Remarks by Ambassador Elizabeth M. Cousens, U.S. Representative to the Economic and Social Council, at the ECOSOC General Debate, Humanitarian Affairs Segment, June 25, 2014

Ambassador Elizabeth Cousens
U.S. Representative to the UN Economic and Social Council 
New York, NY
June 25, 2014




AS DELIVERED

Thank you, Mr. President,

The United States welcomes the Secretary-General’s report on “Strengthening of the Coordination of Emergency Humanitarian Assistance of the United Nations.” We share his alarm over the rising scale and complexity of major humanitarian crises around the world – the record-breaking number of internally displaced persons, dramatic increase in number of refugees, and a scale of needs that seems to increase by the day. At no time has it been more vital to ensure that Member States, UN organizations, and other actors coordinate, collaborate, and unite around effective humanitarian response. We continue to strongly support the Inter-Agency Standing Committee’s Transformative Agenda, and we agree that the 2016 World Humanitarian Summit is an important opportunity to strengthen partnerships and improve collective humanitarian action and delivery to those most desperately in need.

We are pleased that in 2013 the humanitarian community intensified efforts to improve needs assessments, analysis and strategic planning to strengthen humanitarian response. We underscore the need further to improve data quality, including disaggregation that helps us understand distinct needs, vulnerabilities, and coping capacities, and we urge all humanitarian actors to engage in joint needs assessments and to share information regularly. We also support the Secretary-General’s call for enhanced coordination between humanitarian and development actors, including in planning and risk assessment. We further strongly support efforts underway to more systematically engage local and national partners and people affected by crises. We particularly want to reinforce the importance of the Rights up Front Action Plan, and underscore our own commitment to seeing the United Nations strengthen actions to protect all people from serious violations of international human rights and humanitarian law.

One element of protection includes recognizing that displacement can lead to loss of personal documentation, which can hinder access to key services and even result in statelessness, and we encourage Member States to ensure civil registration and documentation for persons affected by humanitarian emergencies.

Regarding the Secretary-General’s recommendations, we strongly agree with the focus on strengthening efforts to ensure better protection, assistance, and development strategies for internally displaced persons, including through working together to strengthen the implementation of the Inter-Agency Standing Committee Framework on Durable Solutions for IDPs.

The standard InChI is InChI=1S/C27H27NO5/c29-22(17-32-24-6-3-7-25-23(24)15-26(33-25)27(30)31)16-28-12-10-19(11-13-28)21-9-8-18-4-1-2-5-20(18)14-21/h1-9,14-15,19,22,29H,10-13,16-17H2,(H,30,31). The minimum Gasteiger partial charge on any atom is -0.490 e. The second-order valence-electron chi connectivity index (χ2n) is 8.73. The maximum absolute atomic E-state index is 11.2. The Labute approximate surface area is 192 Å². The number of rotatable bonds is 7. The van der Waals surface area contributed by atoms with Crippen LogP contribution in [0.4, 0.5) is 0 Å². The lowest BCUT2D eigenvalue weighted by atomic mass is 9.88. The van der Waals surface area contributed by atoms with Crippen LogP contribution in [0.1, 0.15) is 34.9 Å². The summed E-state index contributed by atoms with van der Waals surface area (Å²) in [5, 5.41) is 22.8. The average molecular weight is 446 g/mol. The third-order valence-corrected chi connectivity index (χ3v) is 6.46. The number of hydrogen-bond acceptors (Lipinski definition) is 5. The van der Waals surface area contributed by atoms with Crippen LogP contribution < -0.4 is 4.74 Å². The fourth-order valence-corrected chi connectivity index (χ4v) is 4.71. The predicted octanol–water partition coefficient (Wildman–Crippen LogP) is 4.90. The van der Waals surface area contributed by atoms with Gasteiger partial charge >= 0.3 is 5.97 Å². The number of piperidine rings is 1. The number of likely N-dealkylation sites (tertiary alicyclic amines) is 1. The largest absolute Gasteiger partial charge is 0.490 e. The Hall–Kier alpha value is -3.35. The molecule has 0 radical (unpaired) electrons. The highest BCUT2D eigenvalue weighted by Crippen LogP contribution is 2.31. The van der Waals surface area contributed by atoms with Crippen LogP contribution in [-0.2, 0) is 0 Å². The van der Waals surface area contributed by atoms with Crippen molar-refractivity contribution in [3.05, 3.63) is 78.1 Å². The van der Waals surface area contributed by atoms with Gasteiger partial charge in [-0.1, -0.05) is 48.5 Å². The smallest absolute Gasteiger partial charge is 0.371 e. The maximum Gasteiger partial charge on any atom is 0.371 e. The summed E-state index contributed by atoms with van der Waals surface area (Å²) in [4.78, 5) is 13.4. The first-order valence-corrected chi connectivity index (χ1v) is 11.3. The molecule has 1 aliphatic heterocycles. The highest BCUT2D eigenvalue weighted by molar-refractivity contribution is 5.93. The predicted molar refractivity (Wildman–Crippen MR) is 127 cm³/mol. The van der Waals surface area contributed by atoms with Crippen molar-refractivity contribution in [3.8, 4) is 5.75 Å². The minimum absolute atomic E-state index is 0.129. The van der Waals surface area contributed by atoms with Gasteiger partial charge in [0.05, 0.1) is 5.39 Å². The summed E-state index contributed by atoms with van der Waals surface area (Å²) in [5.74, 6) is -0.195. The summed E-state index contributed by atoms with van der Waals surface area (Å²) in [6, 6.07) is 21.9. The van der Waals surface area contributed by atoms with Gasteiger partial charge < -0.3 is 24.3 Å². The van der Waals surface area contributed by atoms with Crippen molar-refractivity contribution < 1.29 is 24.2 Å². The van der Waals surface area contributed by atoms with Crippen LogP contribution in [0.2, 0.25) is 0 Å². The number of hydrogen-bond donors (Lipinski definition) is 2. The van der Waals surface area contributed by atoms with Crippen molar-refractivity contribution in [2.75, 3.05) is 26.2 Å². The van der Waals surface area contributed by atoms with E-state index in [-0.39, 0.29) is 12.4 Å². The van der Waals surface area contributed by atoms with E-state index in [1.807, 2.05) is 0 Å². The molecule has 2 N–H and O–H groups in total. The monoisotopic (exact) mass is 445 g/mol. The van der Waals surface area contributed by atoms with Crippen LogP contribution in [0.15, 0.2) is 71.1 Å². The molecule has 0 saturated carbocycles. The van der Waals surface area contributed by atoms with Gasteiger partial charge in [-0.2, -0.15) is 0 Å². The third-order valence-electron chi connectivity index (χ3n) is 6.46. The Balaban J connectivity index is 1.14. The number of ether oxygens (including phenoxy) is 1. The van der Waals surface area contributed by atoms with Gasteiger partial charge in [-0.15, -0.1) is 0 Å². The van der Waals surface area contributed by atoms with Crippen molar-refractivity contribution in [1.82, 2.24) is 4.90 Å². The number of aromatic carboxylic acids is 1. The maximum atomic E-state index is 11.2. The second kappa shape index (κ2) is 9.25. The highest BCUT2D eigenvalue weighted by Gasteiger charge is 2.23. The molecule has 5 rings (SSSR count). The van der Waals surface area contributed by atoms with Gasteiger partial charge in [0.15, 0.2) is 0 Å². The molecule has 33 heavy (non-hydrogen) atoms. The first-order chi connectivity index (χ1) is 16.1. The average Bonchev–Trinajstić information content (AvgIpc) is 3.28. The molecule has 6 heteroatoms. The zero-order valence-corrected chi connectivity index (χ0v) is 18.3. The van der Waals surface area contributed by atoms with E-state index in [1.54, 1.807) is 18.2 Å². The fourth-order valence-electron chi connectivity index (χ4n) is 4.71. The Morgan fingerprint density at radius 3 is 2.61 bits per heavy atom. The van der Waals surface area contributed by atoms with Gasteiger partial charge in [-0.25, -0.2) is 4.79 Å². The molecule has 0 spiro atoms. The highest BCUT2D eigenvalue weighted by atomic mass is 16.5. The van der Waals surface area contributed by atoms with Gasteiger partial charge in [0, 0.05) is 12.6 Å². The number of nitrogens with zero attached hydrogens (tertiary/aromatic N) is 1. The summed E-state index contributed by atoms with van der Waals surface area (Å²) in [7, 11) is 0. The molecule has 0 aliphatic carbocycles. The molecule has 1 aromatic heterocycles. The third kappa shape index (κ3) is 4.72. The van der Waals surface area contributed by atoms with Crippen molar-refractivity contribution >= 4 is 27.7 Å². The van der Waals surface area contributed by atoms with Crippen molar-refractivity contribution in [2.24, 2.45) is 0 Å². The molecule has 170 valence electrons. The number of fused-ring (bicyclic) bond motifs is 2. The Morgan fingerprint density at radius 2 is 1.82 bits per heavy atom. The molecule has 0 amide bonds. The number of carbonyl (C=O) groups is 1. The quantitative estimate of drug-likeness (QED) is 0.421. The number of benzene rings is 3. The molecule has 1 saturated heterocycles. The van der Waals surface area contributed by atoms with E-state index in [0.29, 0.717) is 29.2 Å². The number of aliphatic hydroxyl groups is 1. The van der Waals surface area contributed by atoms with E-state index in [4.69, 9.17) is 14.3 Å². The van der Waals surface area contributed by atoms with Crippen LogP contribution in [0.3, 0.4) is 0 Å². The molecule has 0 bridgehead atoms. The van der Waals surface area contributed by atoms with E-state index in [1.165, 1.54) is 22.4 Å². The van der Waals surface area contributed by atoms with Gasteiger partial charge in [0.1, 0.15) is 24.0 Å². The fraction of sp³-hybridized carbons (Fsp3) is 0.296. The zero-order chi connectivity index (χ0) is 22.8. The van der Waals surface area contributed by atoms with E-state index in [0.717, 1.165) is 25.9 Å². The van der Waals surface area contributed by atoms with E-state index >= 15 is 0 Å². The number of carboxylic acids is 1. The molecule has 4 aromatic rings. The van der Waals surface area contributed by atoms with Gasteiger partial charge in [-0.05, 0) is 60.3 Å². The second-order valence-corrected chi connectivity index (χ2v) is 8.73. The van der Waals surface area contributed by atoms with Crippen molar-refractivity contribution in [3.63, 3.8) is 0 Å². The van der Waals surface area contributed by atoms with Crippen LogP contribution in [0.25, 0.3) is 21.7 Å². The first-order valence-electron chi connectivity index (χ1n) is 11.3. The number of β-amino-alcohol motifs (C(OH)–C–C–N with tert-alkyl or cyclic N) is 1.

As we know all too well, rates of sexual assault and gender based violence often spike in the wake of a humanitarian emergency. It is crucial to prioritize access to comprehensive sexual and reproductive health services for survivors of sexual violence. These health services, along with mental health care, are essential for survivors to be able to rebuild their lives, families, and communities in the wake of a humanitarian crisis.

Innovation will also be critical to effective humanitarian response and we should always be seeking the best “business model” to deliver to those in need. In this regard, we note that in 2012 approximately 80 percent of the estimated 28.8 million people internally displaced due to conflict and violence lived in urban and non-camp settings but were less likely to receive assistance than those individuals residing in camps and informal settlements. The same is true for refugees. We urge the UN and other humanitarian actors to translate into practice key principles of delivering assistance in non-camp settings. This includes facilitating access to existing educational and health services rather than establishing parallel schools and clinics. Advancing these practices will also help bridge the relief-to-development divide and make responses more sustainable by ensuring that a wider range of development and other actors are involved from the very start.

Humanitarian access obviously remains among the toughest challenges, the absence of which can block timely response to those most in need. We remain deeply concerned about humanitarian access in many places, including the Central African Republic, Somalia, Syria, and South Sudan, and call on all parties to allow rapid, full, and unhindered humanitarian access to all populations in need of assistance.

Finally, we are acutely aware of the risks that humanitarian staff and medical personnel take each day to reach those in need of assistance. We condemn the killing of humanitarian aid workers and urge that all parties endeavor to reverse trends that resulted in more aid workers being killed in 2013 than in previous years. Their life-saving work is vital, they are on the front lines of advancing our common humanity, and we owe them and the millions in need of effective humanitarian response nothing less than our full adherence to the principles of humanity, neutrality, impartiality and independence.

Thank you very much.

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PRN: 2014/148